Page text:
Part of the proceeds of each painting are donated to Breast Cancer Research and a small contribution goes to help the ongoing work of the ISX. As noted above Nardaparli’s paintings are available as signed limited edition prints on 100 per cent cotton fine art papers. They are available in two sizes A2 40X62cm $250 and full size 60X90cm prints for $500. To order your print please clearly indicate which print and size and the number of prints you would like in an email to: Dr. Peter Botsman, Voluntary National Secretary, ISX at email@example.com with your order. An invoice will be sent to you and when it is paid the prints will be created and forwarded to you. After the invoice is paid we can usually turn around prints quite quickly (within a week depending on the time of year). Prints may be picked up directly from Arthead, Moss Vale, NSW or for an additional cost mailed in a tube to you throughout Australia or internationally. Framing is also available through Arthead, Moss Vale, NSW and a framed print can be mailed for a further additional cost. We would also welcome inquiries about acquiring a licence for digital copies of Nardaparli prints.
Vida's great great grandfather "King" Mickey Johnson
Vida's great great aunt Ellen Anderson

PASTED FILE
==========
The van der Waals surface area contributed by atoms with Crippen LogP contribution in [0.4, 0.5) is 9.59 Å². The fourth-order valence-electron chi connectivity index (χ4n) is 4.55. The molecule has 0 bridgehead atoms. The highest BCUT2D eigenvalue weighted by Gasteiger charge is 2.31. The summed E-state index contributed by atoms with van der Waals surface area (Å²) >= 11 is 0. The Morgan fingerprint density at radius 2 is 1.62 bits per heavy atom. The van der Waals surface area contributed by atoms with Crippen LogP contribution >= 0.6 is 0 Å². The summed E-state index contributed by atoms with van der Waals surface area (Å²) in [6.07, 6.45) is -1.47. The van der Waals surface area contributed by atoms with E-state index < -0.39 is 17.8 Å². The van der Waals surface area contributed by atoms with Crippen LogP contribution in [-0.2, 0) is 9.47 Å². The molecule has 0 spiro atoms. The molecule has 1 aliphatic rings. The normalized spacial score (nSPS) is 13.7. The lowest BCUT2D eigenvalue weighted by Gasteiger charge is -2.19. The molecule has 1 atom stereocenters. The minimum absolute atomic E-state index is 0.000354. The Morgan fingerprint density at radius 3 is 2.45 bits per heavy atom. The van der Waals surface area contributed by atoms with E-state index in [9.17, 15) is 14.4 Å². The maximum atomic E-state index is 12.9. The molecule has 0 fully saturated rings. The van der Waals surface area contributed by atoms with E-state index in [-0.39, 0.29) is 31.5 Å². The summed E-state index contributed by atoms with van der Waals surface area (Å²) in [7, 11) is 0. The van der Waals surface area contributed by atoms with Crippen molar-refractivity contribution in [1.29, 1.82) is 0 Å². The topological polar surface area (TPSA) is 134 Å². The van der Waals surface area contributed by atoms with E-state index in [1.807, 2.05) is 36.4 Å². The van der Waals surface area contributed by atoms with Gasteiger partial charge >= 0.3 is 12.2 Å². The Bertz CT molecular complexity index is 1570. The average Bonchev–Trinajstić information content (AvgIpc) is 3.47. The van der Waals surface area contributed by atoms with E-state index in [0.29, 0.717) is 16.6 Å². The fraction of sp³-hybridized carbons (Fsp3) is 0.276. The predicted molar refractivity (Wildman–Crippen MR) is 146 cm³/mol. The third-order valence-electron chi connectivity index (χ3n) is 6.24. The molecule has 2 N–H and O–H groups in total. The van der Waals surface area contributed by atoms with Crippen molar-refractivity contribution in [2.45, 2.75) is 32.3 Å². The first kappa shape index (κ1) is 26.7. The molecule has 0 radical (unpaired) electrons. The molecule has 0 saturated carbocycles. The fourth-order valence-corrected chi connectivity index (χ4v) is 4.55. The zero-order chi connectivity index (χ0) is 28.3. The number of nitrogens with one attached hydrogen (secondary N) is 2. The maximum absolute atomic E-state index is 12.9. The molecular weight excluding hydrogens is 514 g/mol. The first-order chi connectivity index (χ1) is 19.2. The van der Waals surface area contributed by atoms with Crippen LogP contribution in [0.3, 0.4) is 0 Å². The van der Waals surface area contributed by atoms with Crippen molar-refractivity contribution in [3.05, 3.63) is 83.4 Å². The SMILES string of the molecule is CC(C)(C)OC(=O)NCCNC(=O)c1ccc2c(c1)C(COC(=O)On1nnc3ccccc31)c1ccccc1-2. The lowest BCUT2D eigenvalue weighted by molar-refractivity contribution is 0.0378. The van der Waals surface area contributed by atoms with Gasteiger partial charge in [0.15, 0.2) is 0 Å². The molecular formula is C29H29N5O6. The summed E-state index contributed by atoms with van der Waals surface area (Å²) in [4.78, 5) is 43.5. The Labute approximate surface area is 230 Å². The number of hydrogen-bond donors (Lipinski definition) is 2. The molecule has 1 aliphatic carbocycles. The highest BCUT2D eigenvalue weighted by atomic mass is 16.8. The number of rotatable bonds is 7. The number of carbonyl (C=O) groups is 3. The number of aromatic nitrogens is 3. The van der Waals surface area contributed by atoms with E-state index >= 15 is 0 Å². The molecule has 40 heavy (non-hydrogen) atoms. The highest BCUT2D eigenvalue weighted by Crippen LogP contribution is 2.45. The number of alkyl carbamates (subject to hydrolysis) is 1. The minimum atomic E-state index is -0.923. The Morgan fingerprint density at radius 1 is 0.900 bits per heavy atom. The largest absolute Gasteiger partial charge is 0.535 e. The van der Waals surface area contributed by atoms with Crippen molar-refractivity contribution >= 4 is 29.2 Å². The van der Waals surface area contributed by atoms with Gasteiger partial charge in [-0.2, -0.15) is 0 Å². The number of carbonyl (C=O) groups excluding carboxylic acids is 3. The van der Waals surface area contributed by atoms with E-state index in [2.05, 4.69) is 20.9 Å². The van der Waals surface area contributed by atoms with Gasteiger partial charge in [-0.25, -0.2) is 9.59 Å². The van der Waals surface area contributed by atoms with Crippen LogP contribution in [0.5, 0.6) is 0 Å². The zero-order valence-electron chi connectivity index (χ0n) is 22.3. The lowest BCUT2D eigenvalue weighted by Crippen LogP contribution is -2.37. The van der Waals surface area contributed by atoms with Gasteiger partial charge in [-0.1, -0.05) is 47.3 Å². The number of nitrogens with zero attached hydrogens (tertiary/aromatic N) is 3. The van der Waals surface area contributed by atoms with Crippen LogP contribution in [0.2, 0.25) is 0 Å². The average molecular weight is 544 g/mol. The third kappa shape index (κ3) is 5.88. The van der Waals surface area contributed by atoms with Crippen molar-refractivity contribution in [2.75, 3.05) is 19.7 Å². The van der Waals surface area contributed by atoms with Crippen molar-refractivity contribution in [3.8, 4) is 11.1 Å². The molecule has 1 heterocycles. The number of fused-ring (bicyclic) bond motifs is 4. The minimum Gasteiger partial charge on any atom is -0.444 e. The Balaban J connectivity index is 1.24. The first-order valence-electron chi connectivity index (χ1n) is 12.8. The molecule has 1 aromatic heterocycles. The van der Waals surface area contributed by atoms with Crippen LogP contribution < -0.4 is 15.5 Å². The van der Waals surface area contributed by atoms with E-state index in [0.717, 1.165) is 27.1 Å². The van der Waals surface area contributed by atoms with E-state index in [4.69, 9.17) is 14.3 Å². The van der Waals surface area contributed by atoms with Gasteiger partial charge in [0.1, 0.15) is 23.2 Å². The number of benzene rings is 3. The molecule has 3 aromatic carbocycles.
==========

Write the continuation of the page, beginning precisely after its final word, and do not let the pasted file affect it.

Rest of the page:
Biography:Vida “Nardaparli” Brown was born at Berry Hospital, one of thirteen children to her namesake Vida Brown I and George Brown. On her mother’s side Vida is related to Agnes and Jimmy Johnston and her great grandfather and great grandmother were the famed King Mickey and Queen Rosie of the Illawarra. Vida says her mother always talked about “Budawang” people. Vida lives and paints at Wreck Bay Aboriginal community. Her father George Brown was one of the Yuin leaders who halted a series of potentially disastrous environmental developments including the creation of a major naval base at Jervis Bay in the 1980s and the development of a nuclear power plant in the 1970s. George championed his people's right for decades and was one of the principal advocates for the Wreck Bay Land Rights legislation that transferred the Wreck Bay Mission to Aboriginal ownership and which returned 6312 hectares to Aboriginal ownership creating Booderee National Park and Booderee Botanic Gardens in 1995. Vida's brothers and sisters are actively involved in the self determination of the Wreck Bay community and are active participants in the Aboriginal Community Council. Most significantly George was a custodian of traditional stories of Jervis Bay. The Brown family's paternal links are to the Yuin people from Wallaga Lake to the Shoalhaven River. On Vida's mother's side she is related to the Illawarra, Gweagal and Bundjalong peoples. On her mothers side Vida is the great grand daughter of Rosie Burragalong-Davis and Mickey Johnson. They were known as King Mickey and Queen Rosie of the Illawarra in the 1890s - however Mickey Johnson was a Bundjalong man from the Clarence River area of northern New South Wales. Rosie was the daughter of Paddy Burragalong Davis known as the Chieftain of the Illawarra tribe and Biddy Giles who was a senior member of the Gweagal people of the Georges River and Botany Bay. Vida's great, great aunt Ellen Anderson (nee Burragalong-Davis) recounted many traditional stories in early compilations of South Coast Aboriginal language and stories. Ellen with her husband Hughy travelled the country in the 1890s from Maloga Mission on the Murray River to Kangaroo Valley where they tried to start an independent community to Kiama and the Georges River in Sydney.